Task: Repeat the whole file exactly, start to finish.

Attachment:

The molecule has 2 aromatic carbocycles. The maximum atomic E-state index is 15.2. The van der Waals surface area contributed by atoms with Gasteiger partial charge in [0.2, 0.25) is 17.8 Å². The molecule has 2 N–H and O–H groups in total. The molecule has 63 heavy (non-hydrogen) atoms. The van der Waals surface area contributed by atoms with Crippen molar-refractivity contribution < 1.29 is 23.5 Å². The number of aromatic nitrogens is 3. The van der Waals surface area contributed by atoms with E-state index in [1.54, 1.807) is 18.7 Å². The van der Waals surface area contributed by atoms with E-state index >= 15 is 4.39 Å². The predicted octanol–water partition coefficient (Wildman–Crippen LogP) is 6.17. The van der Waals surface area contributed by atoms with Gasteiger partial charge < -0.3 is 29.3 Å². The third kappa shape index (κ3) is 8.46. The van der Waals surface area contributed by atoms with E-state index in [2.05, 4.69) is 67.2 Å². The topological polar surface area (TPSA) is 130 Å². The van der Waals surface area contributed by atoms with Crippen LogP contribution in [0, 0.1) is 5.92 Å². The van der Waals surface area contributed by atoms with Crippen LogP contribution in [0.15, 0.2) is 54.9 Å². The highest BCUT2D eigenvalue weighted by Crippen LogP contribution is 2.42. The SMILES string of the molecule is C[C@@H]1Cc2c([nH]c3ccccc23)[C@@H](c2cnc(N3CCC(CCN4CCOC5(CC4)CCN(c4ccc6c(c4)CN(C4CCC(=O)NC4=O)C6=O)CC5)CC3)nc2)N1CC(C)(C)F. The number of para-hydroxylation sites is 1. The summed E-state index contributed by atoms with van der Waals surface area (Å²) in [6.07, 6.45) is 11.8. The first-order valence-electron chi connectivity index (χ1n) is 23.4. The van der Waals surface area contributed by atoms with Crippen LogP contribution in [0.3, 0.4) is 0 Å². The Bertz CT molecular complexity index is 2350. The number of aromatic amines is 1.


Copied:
The molecule has 2 aromatic carbocycles. The maximum atomic E-state index is 15.2. The van der Waals surface area contributed by atoms with Gasteiger partial charge in [0.2, 0.25) is 17.8 Å². The molecule has 2 N–H and O–H groups in total. The molecule has 63 heavy (non-hydrogen) atoms. The van der Waals surface area contributed by atoms with Crippen molar-refractivity contribution < 1.29 is 23.5 Å². The number of aromatic nitrogens is 3. The van der Waals surface area contributed by atoms with E-state index in [1.54, 1.807) is 18.7 Å². The van der Waals surface area contributed by atoms with E-state index >= 15 is 4.39 Å². The predicted octanol–water partition coefficient (Wildman–Crippen LogP) is 6.17. The van der Waals surface area contributed by atoms with Gasteiger partial charge < -0.3 is 29.3 Å². The third kappa shape index (κ3) is 8.46. The van der Waals surface area contributed by atoms with E-state index in [2.05, 4.69) is 67.2 Å². The topological polar surface area (TPSA) is 130 Å². The van der Waals surface area contributed by atoms with Crippen LogP contribution in [0, 0.1) is 5.92 Å². The van der Waals surface area contributed by atoms with Crippen LogP contribution in [0.15, 0.2) is 54.9 Å². The highest BCUT2D eigenvalue weighted by Crippen LogP contribution is 2.42. The SMILES string of the molecule is C[C@@H]1Cc2c([nH]c3ccccc23)[C@@H](c2cnc(N3CCC(CCN4CCOC5(CC4)CCN(c4ccc6c(c4)CN(C4CCC(=O)NC4=O)C6=O)CC5)CC3)nc2)N1CC(C)(C)F. The number of para-hydroxylation sites is 1. The summed E-state index contributed by atoms with van der Waals surface area (Å²) in [6.07, 6.45) is 11.8. The first-order valence-electron chi connectivity index (χ1n) is 23.4. The van der Waals surface area contributed by atoms with Crippen LogP contribution in [0.3, 0.4) is 0 Å². The Bertz CT molecular complexity index is 2350. The number of aromatic amines is 1.